The Boy Who Shot the Sheriff: The Redemption of Herbert Nicholls Jr.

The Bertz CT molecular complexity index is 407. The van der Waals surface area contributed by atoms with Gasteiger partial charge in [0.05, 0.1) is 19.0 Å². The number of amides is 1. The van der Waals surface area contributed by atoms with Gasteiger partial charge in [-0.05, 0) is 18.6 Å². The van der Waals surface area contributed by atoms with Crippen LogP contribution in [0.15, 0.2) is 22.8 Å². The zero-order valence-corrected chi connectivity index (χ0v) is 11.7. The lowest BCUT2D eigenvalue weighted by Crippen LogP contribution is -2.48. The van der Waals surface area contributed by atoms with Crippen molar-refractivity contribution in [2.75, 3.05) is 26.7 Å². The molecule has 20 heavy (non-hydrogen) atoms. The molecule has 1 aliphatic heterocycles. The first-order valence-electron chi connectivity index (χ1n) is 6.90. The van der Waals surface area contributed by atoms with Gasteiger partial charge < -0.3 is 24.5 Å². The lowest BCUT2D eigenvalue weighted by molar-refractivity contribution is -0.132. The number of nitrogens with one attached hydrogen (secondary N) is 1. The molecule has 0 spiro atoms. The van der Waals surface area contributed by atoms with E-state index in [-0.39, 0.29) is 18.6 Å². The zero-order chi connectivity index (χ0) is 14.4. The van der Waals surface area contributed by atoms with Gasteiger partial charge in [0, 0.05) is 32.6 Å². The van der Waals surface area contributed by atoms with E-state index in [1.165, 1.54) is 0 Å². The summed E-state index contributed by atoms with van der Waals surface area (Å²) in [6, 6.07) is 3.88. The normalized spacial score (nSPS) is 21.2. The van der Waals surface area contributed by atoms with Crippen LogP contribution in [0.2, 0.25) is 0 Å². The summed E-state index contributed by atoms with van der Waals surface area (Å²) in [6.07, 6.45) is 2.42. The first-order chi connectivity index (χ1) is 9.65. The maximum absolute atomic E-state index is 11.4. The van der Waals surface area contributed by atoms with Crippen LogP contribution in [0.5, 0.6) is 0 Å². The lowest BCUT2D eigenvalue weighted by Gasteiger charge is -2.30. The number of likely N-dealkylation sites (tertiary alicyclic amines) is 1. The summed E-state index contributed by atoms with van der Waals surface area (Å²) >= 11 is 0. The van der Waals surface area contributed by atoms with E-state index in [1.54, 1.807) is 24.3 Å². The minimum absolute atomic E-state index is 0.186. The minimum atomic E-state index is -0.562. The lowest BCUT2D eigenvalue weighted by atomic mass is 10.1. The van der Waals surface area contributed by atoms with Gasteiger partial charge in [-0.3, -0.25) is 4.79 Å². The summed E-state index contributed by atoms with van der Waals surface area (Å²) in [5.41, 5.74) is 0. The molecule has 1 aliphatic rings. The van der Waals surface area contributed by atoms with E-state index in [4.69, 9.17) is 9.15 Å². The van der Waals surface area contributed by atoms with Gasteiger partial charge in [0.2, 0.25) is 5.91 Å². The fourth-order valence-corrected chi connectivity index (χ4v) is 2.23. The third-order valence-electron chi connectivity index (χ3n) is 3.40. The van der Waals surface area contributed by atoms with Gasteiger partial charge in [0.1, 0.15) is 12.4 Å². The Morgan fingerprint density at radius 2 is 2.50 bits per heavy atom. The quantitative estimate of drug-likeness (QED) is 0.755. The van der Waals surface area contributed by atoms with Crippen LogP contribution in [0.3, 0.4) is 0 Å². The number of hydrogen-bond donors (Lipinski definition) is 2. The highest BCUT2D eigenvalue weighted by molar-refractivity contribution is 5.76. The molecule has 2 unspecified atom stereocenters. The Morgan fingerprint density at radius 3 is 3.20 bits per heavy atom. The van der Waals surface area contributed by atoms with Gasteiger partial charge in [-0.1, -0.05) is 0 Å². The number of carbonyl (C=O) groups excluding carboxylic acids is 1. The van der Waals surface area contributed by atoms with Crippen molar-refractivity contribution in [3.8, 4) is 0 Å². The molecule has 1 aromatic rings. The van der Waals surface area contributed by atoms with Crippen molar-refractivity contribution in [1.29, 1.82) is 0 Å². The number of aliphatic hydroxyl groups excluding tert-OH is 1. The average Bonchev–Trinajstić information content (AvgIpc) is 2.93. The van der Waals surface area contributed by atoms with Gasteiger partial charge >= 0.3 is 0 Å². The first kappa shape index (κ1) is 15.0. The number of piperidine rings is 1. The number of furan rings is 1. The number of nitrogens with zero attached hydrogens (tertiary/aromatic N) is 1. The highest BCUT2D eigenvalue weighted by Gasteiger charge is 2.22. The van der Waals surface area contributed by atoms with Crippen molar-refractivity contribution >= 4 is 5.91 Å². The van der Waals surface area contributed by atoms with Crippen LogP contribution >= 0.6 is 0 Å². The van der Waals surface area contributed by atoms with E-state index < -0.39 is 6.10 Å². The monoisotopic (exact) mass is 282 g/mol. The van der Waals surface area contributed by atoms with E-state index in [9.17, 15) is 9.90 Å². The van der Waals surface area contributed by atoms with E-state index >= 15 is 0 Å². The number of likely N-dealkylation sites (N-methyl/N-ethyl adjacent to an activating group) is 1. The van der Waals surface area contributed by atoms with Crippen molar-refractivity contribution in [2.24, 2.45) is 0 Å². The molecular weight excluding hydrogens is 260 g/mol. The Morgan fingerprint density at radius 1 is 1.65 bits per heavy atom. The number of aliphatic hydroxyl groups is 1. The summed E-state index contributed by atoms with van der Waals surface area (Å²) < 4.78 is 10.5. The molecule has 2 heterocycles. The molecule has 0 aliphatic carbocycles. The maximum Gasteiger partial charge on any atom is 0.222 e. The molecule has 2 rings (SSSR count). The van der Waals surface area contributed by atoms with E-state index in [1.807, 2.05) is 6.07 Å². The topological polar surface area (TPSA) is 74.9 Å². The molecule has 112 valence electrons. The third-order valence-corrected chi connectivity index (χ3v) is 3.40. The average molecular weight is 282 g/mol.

Bartley has written a compelling account of the true story of the 12-year-old “barefoot-boy murderer” who, in 1931, was convicted and sentenced to life in prison for killing a sheriff in Asotin, Wash. The story profiles the many concerned citizens who rallied to get him out of prison, including Father Flanagan of Boys Town fame (who “was convinced that ‘there is no such thing as a bad boy’ ”), as well as those who tried to make life for Nicholls as enriching as possible while he served his time. Bartley does a good job of picking and unpacking the most fascinating bits of the boy’s tale—from prison riots to high school graduation, readers learn what a life behind bars was like in the days when murderers were still hung and there were no provisos for young offenders. The author also paints an enthralling portrait of Nicholls himself, who counted among his friends Governor Clarence Martin (they shared a birthday) and a society matron, and who learned Boy Scout knots, bookbinding, and aviation mechanics, all while incarcerated. This is a welcome addition to the true crime genre, and will also interest scholars of social issues and American history. 12 photos. (Apr.)